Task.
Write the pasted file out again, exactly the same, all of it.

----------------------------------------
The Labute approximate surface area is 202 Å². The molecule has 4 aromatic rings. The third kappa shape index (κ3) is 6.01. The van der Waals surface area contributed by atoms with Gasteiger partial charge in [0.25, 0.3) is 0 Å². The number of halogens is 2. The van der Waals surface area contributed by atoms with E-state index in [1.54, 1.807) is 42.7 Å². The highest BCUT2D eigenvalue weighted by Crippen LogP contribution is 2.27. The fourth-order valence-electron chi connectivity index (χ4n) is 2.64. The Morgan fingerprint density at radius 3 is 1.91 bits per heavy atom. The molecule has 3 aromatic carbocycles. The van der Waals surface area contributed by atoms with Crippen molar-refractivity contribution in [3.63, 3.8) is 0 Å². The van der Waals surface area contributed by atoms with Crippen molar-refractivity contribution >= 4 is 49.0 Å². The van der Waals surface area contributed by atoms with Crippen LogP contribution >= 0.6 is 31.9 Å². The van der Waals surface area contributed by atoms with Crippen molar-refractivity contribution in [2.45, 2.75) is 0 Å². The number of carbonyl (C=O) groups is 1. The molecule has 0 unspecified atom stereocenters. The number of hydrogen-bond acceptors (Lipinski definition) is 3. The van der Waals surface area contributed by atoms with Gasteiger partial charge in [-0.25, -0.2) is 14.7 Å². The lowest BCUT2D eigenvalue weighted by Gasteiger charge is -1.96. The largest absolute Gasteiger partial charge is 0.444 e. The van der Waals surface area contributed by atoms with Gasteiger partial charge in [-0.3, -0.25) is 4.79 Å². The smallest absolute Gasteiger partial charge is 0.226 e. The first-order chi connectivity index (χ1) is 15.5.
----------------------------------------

The Labute approximate surface area is 202 Å². The molecule has 4 aromatic rings. The third kappa shape index (κ3) is 6.01. The van der Waals surface area contributed by atoms with Gasteiger partial charge in [0.25, 0.3) is 0 Å². The number of halogens is 2. The van der Waals surface area contributed by atoms with E-state index in [1.54, 1.807) is 42.7 Å². The highest BCUT2D eigenvalue weighted by Crippen LogP contribution is 2.27. The fourth-order valence-electron chi connectivity index (χ4n) is 2.64. The Morgan fingerprint density at radius 3 is 1.91 bits per heavy atom. The molecule has 3 aromatic carbocycles. The van der Waals surface area contributed by atoms with Crippen molar-refractivity contribution in [3.63, 3.8) is 0 Å². The van der Waals surface area contributed by atoms with Crippen molar-refractivity contribution >= 4 is 49.0 Å². The van der Waals surface area contributed by atoms with Crippen LogP contribution >= 0.6 is 31.9 Å². The van der Waals surface area contributed by atoms with Crippen molar-refractivity contribution in [2.45, 2.75) is 0 Å². The number of carbonyl (C=O) groups is 1. The molecule has 0 unspecified atom stereocenters. The number of hydrogen-bond acceptors (Lipinski definition) is 3. The van der Waals surface area contributed by atoms with Gasteiger partial charge in [-0.25, -0.2) is 14.7 Å². The lowest BCUT2D eigenvalue weighted by Gasteiger charge is -1.96. The largest absolute Gasteiger partial charge is 0.444 e. The van der Waals surface area contributed by atoms with Gasteiger partial charge in [-0.3, -0.25) is 4.79 Å². The smallest absolute Gasteiger partial charge is 0.226 e. The first-order chi connectivity index (χ1) is 15.5.